Two years after he helped to open Flatiron Wines in Manhattan, general manager Beau Rapier began to think about moving back to the West Coast. Coincidentally, Flatiron partners Je Patten and John Cohen had been considering opening a second store, and with Rapier as the anchor, they zeroed in on San Francisco. Rapier saw a clear dividing line between the city’s large chain shops and the small indies. Until now, he says, K&L was the only store to fi ll the middle ground. Flatiron San Francisco is three times larger than the New York store, with an upstairs bar where you can order wines by the glass whenever the store’s open, and regular winemaker events downstairs—Steve Edmunds (of Edmunds St. John in Berkeley) and Silvia Altare (of Elio Altare in Barolo) were two recent visitors. Flatiron SF is particularly deep in wines from Piedmont, Burgundy, the Loire and Champagne. “Basically piggybacking on what we do in New York,” Rapier says. He draws on the store’s relationships with individual producers, as well as access to private cellars and auction houses, to stock a selection of back vintages. You’ll find mature grand cru Burgundies in their climate-controlled wine fridges, but also plenty of older wines, from Vouvray to Alto Piemonte, for under $50—ready for anyone without a cellar stocked with well-aged bottles.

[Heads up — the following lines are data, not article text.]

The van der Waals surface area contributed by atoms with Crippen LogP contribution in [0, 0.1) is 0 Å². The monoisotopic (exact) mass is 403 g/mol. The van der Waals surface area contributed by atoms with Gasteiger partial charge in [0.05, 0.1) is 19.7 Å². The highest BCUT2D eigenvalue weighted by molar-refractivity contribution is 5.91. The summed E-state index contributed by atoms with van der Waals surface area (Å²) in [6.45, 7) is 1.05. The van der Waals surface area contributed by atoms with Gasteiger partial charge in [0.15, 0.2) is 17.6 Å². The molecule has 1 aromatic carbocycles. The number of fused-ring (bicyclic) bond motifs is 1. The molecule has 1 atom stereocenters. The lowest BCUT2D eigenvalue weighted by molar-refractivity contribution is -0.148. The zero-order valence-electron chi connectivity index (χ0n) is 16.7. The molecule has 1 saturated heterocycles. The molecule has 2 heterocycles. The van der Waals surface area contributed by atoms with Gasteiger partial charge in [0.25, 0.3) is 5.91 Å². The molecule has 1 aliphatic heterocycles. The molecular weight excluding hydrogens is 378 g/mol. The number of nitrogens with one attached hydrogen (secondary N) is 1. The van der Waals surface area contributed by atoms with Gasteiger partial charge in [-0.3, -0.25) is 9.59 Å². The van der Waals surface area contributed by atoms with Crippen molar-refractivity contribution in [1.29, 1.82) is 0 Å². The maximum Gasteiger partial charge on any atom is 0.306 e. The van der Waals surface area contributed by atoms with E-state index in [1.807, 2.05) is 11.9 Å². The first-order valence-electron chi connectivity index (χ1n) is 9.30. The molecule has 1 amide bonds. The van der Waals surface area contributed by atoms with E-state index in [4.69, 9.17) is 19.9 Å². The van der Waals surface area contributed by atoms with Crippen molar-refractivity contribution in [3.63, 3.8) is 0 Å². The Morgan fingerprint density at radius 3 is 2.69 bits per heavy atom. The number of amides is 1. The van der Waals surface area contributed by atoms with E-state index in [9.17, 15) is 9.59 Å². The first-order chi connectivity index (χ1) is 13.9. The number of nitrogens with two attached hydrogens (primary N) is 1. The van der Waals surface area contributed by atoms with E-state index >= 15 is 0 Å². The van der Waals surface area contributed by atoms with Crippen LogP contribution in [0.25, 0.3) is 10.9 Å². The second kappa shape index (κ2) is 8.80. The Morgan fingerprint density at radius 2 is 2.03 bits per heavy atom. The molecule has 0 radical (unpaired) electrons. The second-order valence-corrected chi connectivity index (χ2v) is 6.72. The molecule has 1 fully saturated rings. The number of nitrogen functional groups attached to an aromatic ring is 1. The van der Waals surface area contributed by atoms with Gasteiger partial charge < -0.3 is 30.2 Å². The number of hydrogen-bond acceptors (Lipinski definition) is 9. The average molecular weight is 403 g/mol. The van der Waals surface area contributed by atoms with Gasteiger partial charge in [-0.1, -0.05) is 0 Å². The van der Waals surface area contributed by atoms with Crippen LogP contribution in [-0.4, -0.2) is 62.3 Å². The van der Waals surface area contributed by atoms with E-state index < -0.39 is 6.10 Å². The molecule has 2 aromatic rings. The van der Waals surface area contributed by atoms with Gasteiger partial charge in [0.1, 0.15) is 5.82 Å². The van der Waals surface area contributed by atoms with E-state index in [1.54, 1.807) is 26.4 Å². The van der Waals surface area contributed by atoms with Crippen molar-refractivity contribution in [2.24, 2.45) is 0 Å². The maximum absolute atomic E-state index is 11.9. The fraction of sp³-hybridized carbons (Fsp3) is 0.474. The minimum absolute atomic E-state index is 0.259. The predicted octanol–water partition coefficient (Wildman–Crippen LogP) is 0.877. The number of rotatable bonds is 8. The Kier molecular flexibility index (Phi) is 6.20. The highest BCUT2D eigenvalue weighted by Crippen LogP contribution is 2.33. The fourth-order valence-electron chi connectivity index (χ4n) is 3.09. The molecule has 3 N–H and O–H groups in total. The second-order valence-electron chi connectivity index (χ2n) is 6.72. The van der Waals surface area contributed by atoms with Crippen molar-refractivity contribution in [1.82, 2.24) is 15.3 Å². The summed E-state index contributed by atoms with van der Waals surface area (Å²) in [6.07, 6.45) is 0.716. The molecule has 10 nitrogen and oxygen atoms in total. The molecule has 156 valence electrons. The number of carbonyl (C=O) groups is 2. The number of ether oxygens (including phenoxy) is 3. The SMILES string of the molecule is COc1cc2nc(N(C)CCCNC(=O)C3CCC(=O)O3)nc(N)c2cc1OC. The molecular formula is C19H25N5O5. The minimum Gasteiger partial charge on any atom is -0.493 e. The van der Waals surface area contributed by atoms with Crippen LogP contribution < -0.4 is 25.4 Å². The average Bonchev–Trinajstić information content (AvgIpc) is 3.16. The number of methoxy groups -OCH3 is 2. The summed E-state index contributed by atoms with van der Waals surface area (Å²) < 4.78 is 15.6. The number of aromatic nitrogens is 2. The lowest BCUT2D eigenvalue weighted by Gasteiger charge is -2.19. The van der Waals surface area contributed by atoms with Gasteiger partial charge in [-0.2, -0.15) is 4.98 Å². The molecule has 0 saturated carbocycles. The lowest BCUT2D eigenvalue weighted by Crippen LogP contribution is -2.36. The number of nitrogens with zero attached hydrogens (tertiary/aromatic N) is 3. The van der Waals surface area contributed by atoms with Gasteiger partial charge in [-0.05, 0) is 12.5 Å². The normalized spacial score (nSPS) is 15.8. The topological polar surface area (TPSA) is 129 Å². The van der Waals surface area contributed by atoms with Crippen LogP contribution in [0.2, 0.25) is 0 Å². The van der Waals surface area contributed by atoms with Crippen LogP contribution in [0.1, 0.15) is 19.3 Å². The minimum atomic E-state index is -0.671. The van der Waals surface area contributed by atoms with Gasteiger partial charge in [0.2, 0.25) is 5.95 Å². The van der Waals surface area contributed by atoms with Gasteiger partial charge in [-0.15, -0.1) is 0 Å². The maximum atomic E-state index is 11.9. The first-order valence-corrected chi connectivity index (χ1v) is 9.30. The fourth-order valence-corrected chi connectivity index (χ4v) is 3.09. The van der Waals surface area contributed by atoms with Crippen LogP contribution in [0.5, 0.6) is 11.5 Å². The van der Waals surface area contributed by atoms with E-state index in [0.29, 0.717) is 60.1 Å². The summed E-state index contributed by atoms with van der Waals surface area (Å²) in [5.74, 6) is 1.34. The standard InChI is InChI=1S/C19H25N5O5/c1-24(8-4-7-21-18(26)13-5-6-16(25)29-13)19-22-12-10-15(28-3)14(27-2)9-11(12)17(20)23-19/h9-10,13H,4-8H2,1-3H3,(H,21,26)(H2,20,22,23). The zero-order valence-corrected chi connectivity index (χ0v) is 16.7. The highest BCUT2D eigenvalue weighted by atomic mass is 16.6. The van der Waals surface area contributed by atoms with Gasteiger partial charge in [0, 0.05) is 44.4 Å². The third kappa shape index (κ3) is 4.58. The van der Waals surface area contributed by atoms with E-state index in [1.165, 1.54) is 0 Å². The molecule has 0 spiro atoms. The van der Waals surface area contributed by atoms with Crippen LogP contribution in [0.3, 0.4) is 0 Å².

This review appears in the print edition of the June 2016 issue. Like what you just read? Subscribe now.
Longtime senior editor at Wine & Spirits magazine, Luke now works for the Stanford Technology Ventures Program.